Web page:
Vaccinations Among Teens Drop as Spring Rolls into Summer

With daily temperatures warming up, Santa Clara finds itself in a precarious position of vaccine surplus and a lack of teen vaccinations.

Paul Bersebach

Teen getting vaccinated at a local vaccination site; Image Courtesy of: and Paul Bersebach | MediaNews Group | Orange County Register via Getty Images

Jason Lin

With the start of May and the 2021 summer, Santa Clara is facing an interesting dilemma. The county is currently in a surplus of vaccines. 

“We have this precious amount of vaccine that other parts of the world don’t have and we need to use it and we need to protect ourselves to help with the whole global approach,” said Dr. Marty Fenstersheib, COVID-19 Testing and Vaccine Officer for Santa Clara County.

As mentioned by Dr. Fenstersheib, Santa Clara health officials are worried about these vaccines going to waste. Storage of excess vaccines can prove to be costly and the maintenance of vaccines remains worrisome. Thus many are eager for the federal government to donate these vaccines to other regions of the world. 

“Urgently to get the vaccine there,” South Bay Congressman Ro Khanna said. “Not just the Astra Zeneca but to license the Moderna and Pfizer formulas, so India can start to make the vaccines.”

To increase vaccinations, Santa Clara is investing in various pop-up sites throughout the county that do not require an appointment. Santa Clara County officials are also worried about the discrepancy in vaccinations among communities. More than 72 percent of Santa Clara County residents over the age of 16 have received at least one dose of the COVID-19 vaccine, yet teens remain a vaccinated minority.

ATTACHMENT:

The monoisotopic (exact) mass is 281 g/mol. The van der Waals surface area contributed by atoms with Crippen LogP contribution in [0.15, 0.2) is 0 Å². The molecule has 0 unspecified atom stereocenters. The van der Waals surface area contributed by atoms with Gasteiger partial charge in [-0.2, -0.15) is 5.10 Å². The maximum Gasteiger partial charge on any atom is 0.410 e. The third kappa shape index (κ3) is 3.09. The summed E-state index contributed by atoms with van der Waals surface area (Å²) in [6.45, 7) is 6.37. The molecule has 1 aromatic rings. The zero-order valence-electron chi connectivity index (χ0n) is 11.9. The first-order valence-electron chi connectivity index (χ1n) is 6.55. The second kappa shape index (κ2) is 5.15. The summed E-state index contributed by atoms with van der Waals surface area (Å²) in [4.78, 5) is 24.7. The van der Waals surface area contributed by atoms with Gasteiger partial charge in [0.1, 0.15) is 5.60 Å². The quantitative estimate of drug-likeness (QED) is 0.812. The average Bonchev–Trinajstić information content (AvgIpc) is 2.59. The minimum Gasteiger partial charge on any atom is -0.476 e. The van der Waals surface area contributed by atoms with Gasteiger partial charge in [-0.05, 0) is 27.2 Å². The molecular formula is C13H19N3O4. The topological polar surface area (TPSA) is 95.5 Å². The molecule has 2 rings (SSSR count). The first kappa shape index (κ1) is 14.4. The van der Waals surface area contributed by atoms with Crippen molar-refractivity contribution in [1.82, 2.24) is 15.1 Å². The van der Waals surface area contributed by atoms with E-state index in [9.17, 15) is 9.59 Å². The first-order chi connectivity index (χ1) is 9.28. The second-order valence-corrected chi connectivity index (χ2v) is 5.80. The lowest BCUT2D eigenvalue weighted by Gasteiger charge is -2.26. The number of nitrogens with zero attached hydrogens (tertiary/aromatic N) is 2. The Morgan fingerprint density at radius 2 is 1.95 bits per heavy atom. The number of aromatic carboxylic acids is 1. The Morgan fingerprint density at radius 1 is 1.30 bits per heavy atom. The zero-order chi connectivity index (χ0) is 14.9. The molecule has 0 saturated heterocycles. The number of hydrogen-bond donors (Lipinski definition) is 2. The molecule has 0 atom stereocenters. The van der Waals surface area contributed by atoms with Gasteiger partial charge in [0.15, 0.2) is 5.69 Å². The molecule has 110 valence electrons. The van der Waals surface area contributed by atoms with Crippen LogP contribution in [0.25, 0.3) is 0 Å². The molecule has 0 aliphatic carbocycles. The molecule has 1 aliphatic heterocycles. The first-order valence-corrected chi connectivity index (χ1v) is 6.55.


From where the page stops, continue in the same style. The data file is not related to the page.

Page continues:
Teen vaccinations are an especially great concern because of the up-and-coming summer break, as well as graduations. To avoid another spike in cases, Santa Clara health officials are scrambling to get teens vaccinated. 

“We have prioritized the lowest vaccinated census tracts for our mobile pop up clinics and door to door canvassing,” said Dr. Rocio Luna, Deputy County Executive for the County of Santa Clara. “Our mobile clinics have delivered more than 45,000 doses of vaccine at over 100 sites, and we’re also locating clinics at schools and offering incentives for youth to get vaccinated.” 

For the latest information about vaccines, visit the County’s vaccine website at  

With the vaccination rates plummeting across the US, herd immunity and a return to normalcy are progressively falling out of reach. Yet the significant reduction in deaths and infections because of vaccinations has been an inspiration for a country eager to reopen. The finish line is in sight and public health officials are stepping on the gas to move Santa Clara there.

“Don’t wait any longer to do this,” Fenstersheib said. “Every vaccinated person gets us ever closer to protecting our community and saving lives and getting back to normal. That’s what we all want.”